“What is difficult about Bakhtin,” his biographers, Katerina Clark and Michael Holquist, have noted, “is the demand his way of thinking makes on our way of thinking, the demand to change the basic categories that most of us use to organize thought itself.” Wayne Booth clarifies the specific nature of that demand: “No critic of recent years [has] more effectively perform[ed] that essential task of all criticism: prodding readers to think again about critical standards as applied to various canons and anti-canons those standards lead to.” What Bakhtin does, at least in part, is to undermine those naive equations upon which so much of modern literary criticism rests: that the fictive world corresponds to the real world (naive realism), that the author corresponds to some actual man or woman (naive biographism), and that the reader corresponds to oneself (rather than to the role of reader which one adopts when reading a novel). Rather than simple correspondences, Bakhtin calls attention to simultaneous dialogic relationships. He posits “a dialogic both/and” rather than “a dialectic either/or.” In other words, the dialogism of language, of word and world and of self and other, is neither dualistic nor dialectical but is dialogical. (Bakhtin has a strong aversion to dialectics, which he faults for its desire to dissolve the specific in the abstract.)
Bakhtin bases his theory of dialogism on the concrete utterance, on both what is said and what is assumed by addresser and addressee about what is said. All utterances, whether of speaker or of novelist, are directed toward a listener/reader and toward that person’s response. No utterance is therefore ever autonomous. The same holds true for the literary text, which may be construed as a macroutterance. Its meaning also depends on the dialogic, or intertextual, relationships among text, author, and reader.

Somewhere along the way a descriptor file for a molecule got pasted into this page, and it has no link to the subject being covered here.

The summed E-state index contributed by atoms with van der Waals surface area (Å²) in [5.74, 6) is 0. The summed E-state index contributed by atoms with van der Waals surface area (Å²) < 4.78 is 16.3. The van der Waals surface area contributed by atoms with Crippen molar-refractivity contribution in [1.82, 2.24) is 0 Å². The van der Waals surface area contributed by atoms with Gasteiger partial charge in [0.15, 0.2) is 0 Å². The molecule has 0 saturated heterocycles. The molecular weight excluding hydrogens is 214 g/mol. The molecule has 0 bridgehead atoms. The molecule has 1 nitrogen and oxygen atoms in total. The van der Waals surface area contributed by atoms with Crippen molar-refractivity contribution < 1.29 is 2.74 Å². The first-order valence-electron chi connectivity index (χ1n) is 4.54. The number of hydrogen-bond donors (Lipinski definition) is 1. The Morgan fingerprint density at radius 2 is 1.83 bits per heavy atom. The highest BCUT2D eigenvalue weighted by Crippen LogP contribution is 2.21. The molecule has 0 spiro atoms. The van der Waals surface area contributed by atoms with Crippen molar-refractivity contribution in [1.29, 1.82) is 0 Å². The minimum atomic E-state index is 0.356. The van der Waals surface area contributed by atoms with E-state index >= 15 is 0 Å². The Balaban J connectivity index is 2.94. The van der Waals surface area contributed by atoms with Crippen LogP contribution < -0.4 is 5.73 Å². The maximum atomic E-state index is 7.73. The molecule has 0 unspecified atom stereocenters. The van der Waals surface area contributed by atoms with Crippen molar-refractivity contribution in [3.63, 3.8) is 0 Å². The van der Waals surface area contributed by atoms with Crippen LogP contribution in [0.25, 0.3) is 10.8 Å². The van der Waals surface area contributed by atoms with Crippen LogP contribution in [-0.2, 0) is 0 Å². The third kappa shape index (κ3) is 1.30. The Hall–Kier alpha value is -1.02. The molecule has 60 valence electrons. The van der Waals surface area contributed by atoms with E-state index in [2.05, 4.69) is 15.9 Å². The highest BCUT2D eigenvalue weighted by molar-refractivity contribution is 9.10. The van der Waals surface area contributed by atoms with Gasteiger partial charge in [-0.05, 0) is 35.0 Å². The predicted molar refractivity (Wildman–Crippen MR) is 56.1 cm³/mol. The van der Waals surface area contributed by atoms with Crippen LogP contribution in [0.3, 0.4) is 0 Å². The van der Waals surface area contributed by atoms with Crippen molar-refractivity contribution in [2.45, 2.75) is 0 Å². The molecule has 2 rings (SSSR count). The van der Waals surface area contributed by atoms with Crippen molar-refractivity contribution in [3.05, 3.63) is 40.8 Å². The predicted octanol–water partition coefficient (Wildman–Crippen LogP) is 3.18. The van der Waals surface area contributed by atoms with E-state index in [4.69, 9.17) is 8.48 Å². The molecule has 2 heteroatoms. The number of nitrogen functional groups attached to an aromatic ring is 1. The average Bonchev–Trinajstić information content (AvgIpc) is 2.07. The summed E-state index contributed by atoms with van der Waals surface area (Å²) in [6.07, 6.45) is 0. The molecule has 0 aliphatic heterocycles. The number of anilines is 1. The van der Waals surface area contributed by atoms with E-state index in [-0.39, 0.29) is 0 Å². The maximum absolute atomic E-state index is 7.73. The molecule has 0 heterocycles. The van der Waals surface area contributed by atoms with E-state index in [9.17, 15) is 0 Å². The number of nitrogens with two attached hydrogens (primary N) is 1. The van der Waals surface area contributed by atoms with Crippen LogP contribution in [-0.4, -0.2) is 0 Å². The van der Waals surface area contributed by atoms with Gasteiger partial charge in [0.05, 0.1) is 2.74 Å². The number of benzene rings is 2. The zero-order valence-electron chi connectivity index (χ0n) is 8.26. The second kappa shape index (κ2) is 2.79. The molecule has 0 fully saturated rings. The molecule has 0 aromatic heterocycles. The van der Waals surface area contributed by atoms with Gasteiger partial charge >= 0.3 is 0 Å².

The individual novel is therefore essentially dialogic, essentially open and indeterminate in its meaning. The same may be said of the novel as a genre. “The genre of becoming,” as Bakhtin calls it, is also incomplete, unformed and still developing. Implying “a world-in-the-making,” it is itself in the process of becoming what it is. Instead of asserting its own rigid identity, it seeks to liberate itself from convention, including the convention of assigning to the author the ultimate authority for the meaning of his or her work. Bakhtin’s author exists not above his...
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